AMIDST “BLACK BIKE WEEK …”
The chief of police of the city of Myrtle Beach, S.C. abruptly announced his retirement just days before one of the area’s most challenging law enforcement events was set to commence.
Warren Gall is stepping down from his post on May 27 – a date which falls smack dab in the middle of the city’s annual Memorial Day Bikefest (a.k.a. “Black Bike Week”).
According to MyrtleBeachSC.com, Gall informed officers of his surprise retirement plans via email shortly after midnight on Saturday (May 20). His message referred to Amy Prock as the city’s new police chief, and urged all officers to give her their support.
Gall will continue on as a paid consultant to the city through November.
Myrtle Beach – the epicenter of South Carolina’s Grand Strand tourism economy – has been dogged by reports of rising crime in recent years. Meanwhile, city officials have come under fire for painting a far-too-rosy picture of public safety.
Gall’s retirement caught city leaders off-guard, with mayor John Rhodes telling the local mainstream media outlet, The Sun News, that he only found out about it hours before Gall’s email was sent.
Rhodes also told the paper he did not know the reason behind Gall’s decision to step down.
Given the epidemic public corruption (and perpetual taxpayer fleecing) to be found in the “Redneck Riviera,” who really knows the real reason behind Gall’s unexpected and curiously timed retirement announcement. Stay tuned, though … we’ll be reaching out to our network of sources in the area in the hopes of getting some additional info.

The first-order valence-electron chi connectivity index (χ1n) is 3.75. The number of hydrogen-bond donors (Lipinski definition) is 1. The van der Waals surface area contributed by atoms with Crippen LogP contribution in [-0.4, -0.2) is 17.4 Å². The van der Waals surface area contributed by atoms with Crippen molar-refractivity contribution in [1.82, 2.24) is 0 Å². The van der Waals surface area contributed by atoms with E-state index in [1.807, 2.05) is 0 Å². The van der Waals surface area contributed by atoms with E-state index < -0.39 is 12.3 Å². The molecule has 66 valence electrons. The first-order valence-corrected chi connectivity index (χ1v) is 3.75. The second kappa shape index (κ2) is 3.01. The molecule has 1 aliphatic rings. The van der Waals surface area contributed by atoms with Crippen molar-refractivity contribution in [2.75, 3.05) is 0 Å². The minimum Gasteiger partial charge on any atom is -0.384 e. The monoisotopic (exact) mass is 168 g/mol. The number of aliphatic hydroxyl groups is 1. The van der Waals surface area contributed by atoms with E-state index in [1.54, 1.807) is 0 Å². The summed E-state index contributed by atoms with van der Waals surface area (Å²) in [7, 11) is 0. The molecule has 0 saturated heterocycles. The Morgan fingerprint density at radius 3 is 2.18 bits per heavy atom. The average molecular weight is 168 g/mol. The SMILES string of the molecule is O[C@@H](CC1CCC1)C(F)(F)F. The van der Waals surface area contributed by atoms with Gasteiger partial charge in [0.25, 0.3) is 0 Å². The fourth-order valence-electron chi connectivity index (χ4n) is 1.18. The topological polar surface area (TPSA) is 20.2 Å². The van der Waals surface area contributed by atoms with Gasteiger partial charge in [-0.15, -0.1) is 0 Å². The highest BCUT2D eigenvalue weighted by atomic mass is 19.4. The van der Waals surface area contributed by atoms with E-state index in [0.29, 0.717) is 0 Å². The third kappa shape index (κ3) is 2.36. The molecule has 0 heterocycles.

We’ll also be curious to see how his departure impacts the city’s approach to its growing crime problem – one of many factors that could serve as a drag on tourism.
Memorial Day weekend is the traditional kickoff of the summer tourism season. Local leaders – who rely heavily on taxpayer-subsidized “destination marketing” – claim to have attracted 18 million visitors to the Grand Strand region of the Palmetto State last summer. If true, that would represent a healthy 4.6 percent increase over last year’s 17.2 million mark.
However tourism tax data for the Grand Strand – published exclusively on FITSNews last November – showed a more modest uptick in revenue during the peak months of 2016 when compared to the previous year.
More fundamentally, this website has repeatedly pointed out that the Grand Strand simply isn’t evolving as a tourist destination – meaning it is likely to incur some significant monetary losses in the not-too-distant future if it doesn’t mix things up moving forward.
Hopefully Myrtle Beach will follow our advice … in addition to taking steps to improve public safety.
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